This week, we also submit our National Budget Submission that encapsulates the industry’s recommendations on solutions to the current challenges, and updates on critical tourism trends that Fiji must be able to deliver on if it is to remain the competitive tourism destination it is known for, and identify key opportunities to stay focused on tourism’s continued sustainability.
FHTA has identified three key action areas in its budget submission that Government might consider looking into as we navigate our way past the host of issues facing even the largest global economies.
Firstly, the industry needs more time post-reopening to better utilise the previously released budget for policy and tax incentives.
This will support businesses with increasing operational costs that continue to be forced upwards by global economic conditions and supply chain challenges that have been further exacerbated by the Ukraine war.
Also identified is the need to continue to provide critical support for the recovery of SMEs, many of whom are still struggling to reopen.
And finally for the wider recognition and implementation of sustainability policies and practices that support a national focus across all industries, public sectors and communities.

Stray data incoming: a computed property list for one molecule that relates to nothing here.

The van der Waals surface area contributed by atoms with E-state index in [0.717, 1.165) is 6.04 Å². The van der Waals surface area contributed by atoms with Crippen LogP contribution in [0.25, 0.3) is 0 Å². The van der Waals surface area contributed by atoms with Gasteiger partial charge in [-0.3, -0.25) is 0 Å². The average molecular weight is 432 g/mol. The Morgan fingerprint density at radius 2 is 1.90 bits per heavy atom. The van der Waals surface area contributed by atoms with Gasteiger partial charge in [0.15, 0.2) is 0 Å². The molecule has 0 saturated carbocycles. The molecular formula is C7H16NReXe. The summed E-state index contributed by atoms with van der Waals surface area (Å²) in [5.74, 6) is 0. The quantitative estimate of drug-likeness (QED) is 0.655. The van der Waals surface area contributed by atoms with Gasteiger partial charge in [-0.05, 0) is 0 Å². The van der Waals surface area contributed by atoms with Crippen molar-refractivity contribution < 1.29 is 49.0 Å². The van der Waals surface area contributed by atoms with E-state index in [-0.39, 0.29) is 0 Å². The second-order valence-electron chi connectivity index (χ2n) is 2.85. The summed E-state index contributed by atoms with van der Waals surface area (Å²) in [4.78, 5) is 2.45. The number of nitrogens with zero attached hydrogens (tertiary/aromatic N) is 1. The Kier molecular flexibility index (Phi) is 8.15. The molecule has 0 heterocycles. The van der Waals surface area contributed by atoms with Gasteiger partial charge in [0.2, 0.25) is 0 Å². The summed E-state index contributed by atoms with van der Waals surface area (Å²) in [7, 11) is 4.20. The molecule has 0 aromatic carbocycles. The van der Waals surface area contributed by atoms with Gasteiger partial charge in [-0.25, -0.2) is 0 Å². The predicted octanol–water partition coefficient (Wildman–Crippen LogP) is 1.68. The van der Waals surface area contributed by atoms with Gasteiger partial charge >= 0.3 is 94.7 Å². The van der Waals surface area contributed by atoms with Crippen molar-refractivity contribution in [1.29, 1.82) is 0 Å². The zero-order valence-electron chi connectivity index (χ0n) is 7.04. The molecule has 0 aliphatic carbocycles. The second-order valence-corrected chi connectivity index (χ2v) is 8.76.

At this AGM, we will celebrate the industry’s success stories since the country’s reopening and we will also dissect the weak spots that will require pragmatic recommendations and solutions in the same way we approach many other challenges – by consulting and always asking how we can improve.
By: Fantasha Lockington – CEO, FHTA (Published in the Fiji Times on 23 June 2022)
The Fiji Hotel and Tourism Association (FHTA) has successfully concluded its two-month training on Child Safe Tourism and Respectful Workplaces in Nadi today for the staff of tourism industry businesses.
This joint training provided participants with tools to recognise and respond to situations that may increase the risk of child exploitation and abuse within their workspaces, as well as give them insight into the indicators and effects of domestic and sexual violence, workplace bullying and harassment and how to formulate an appropriate workplace policy to respond to this.
This training opportunity was facilitated in collaboration with the Australia Volunteers International (AVI) and International Finance Corporation (IFC) and was held at the Hilton Fiji Beach Resort and Spa.
FHTA welcomes Government’s imminent launch of a National Child Safeguarding Policy with the recently completed validation workshop with stakeholders in May supporting similar theming.
The Ministry for Commerce, Trade, Tourism and Transport (MCTTT) has also included child safe practice requirements in the National Tourism Code of Conduct that they are developing that would have an extensive set of guidelines that tourism businesses would be encouraged to adhere to.